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Criminals in Haiti are preying on vulnerable earthquake survivors, even raping women, in makeshift camps set up in Port-au-Prince after the disaster.

“With the blackout that’s befallen the Haitian capital, bandits are taking advantage to harass and rape women and young girls under the tents,” Haiti’s police, chief Mario Andresol, said yesterday.

“We have more than 7,000 detainees in the streets who escaped from the national penitentiary the evening of the earthquake … It took us five years to apprehend them. Today they are running wild.” Rachelle Dolce, who is living at a large makeshift camp on the Petionville Club golf course, said that she thought a rape had occurred outside her tent the previous night. She said that she heard men making noise and a woman struggling.

“I heard a fight outside and I saw panties on the ground,” she said. “I started to shout a lot and they left.” Figures for the number of crimes were not available but women’s organizations have already detailed a number of cases and alerted the United Nations mission in Haiti, Mr Andresol said.

His warning came a day after the UN human rights chief, Navi Pillay, said that gangsters and child traffickers could try to exploit the chaos triggered by Haiti’s devastating earthquake to step up their criminal activities.

The January 12 earthquake killed around 170,000 people and left more than a million homeless, many of whom are living in makeshift camps in the ruined capital.

Security was tenuous in Haiti before the 7.0-magnitude quake and Mr Andresol said that the police force itself had been crippled by the disaster.

He added that the Haitian police force had only 8,000 members before the quake and that many of them were now dead or missing. A large number of the remaining officers were demoralized or traumatized.

“We lost 70 police officers, nearly 500 are still missing and 400 were wounded,” Mr Andresol said at a temporary office standing in for the capital’s police headquarters, which collapsed in the quake.

The deputy head of the UN Stabilisation Mission in Haiti, Anthony Banbury, said that desperate survivors waiting in line for the trickle of foreign aid reaching Haiti were sometimes turning violent.

“It attracts big crowds and there can be disorder around the food distribution so it’s absolutely necessary that we get enough food, enough water, enough shelter for the people, and enough security,” he said.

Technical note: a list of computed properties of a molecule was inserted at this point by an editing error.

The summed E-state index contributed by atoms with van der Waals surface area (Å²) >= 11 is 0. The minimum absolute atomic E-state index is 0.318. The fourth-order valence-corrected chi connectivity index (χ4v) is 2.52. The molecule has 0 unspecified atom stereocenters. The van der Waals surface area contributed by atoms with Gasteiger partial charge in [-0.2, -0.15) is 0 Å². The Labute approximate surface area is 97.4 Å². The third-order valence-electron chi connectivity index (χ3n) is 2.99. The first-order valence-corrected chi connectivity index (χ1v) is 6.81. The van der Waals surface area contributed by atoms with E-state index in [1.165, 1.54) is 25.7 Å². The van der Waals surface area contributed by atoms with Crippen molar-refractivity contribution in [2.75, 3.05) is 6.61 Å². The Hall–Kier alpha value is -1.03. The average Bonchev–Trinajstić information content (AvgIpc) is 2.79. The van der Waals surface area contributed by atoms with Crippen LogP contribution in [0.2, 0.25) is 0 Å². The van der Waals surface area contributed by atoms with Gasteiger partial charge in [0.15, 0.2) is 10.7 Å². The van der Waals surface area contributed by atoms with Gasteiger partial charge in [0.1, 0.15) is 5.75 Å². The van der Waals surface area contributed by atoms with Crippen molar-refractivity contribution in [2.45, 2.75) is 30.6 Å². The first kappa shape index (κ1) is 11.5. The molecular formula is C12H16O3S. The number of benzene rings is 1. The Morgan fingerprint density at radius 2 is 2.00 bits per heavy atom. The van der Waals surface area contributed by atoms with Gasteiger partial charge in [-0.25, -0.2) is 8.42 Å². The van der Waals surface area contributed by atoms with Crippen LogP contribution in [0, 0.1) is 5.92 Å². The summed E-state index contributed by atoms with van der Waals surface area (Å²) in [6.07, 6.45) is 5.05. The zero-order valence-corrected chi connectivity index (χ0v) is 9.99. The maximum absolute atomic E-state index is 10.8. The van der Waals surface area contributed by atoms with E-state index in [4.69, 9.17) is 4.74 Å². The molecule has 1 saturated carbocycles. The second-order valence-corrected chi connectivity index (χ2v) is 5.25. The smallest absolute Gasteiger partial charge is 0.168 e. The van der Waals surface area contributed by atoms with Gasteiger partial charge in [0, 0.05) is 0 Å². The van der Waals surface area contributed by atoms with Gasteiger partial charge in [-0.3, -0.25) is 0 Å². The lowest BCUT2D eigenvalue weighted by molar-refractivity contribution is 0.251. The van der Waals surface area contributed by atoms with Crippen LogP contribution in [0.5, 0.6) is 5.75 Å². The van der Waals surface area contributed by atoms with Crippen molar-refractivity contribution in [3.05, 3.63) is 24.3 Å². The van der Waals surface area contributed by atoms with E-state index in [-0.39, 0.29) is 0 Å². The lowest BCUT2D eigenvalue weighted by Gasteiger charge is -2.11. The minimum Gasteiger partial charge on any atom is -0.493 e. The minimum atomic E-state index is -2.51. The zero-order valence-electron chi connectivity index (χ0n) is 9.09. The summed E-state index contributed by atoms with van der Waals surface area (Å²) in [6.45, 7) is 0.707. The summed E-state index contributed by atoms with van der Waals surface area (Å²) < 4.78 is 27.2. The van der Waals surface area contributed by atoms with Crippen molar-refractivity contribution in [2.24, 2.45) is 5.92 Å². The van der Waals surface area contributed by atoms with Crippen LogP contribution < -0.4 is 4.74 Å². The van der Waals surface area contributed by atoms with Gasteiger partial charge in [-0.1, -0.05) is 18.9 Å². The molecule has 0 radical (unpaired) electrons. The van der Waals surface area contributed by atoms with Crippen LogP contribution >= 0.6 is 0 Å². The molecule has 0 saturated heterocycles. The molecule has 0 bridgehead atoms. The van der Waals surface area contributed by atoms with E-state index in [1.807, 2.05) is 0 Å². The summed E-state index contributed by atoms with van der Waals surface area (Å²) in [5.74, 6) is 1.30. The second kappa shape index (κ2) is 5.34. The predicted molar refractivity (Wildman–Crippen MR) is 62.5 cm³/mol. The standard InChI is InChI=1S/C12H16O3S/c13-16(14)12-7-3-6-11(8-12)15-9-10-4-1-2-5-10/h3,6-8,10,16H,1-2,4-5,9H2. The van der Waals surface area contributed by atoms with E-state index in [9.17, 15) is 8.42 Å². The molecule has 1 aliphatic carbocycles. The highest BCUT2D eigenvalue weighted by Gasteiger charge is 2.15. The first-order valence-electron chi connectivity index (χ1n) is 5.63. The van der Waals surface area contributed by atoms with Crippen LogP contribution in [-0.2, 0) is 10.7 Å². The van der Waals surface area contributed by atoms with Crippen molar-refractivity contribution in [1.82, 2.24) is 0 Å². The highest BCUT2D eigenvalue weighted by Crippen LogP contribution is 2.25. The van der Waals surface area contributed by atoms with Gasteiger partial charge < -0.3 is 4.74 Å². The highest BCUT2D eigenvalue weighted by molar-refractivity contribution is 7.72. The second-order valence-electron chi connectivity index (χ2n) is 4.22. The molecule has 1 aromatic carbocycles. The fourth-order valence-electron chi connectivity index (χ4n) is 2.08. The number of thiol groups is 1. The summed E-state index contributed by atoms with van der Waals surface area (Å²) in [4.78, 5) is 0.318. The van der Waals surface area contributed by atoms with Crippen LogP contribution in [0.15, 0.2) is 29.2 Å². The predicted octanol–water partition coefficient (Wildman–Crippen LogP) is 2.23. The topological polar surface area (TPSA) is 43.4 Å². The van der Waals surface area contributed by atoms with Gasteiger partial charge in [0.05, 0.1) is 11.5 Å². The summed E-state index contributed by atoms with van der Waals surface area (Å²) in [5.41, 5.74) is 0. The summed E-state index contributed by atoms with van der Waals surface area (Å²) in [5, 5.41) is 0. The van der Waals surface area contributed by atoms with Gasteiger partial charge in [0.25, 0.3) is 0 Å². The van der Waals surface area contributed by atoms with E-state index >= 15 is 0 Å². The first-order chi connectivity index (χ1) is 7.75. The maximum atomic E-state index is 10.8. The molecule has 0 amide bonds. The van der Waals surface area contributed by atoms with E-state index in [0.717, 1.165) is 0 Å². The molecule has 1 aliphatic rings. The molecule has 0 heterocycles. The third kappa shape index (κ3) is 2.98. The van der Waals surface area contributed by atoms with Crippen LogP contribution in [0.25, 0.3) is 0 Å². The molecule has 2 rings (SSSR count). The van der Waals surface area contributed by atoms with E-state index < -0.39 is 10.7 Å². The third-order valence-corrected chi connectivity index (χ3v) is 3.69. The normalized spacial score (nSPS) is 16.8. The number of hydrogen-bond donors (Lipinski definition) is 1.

At the Champ de Mars tent camp that skirts the crumpled National Palace, displaced survivors said that government security was virtually absent.

“At night people take things,” said Omen Cola, as she washed a blouse in basin made from a cut-off plastic container. “But I don’t have a problem. I don’t have anything to steal.” Residents said that they largely fended for themselves, gathering their meagre belongings into a pile at night and sleeping beside them to guard against theft.

In corners of the sprawling camp youths said that they were banding together to protect their possessions — bags of clothes, chickens, car batteries — and to collect rubbish into piles to be burned.

This raised fears, however, that the bands might fight among themselves.

Tina Irisia, 45, said that youths from outside the camp had come in, shouting that a tsunami was on the way. When people fled they stole whatever they could get their hands on, she said.

“I don’t feel safe but I don’t have anywhere else to go,” Ms Irisia said as she sliced green peppers in a pan.

“Only Jesus Christ is watching over us,” said Mariana Merise, 40, a neighbour.

The chaos left by the earthquake has also raised fears that vulnerable children could fall prey to human traffickers. The UN said last week that a number have gone missing from hospitals in Haiti.

The US State Department said yesterday that it was working with Haiti’s Government to crack down on trafficking.




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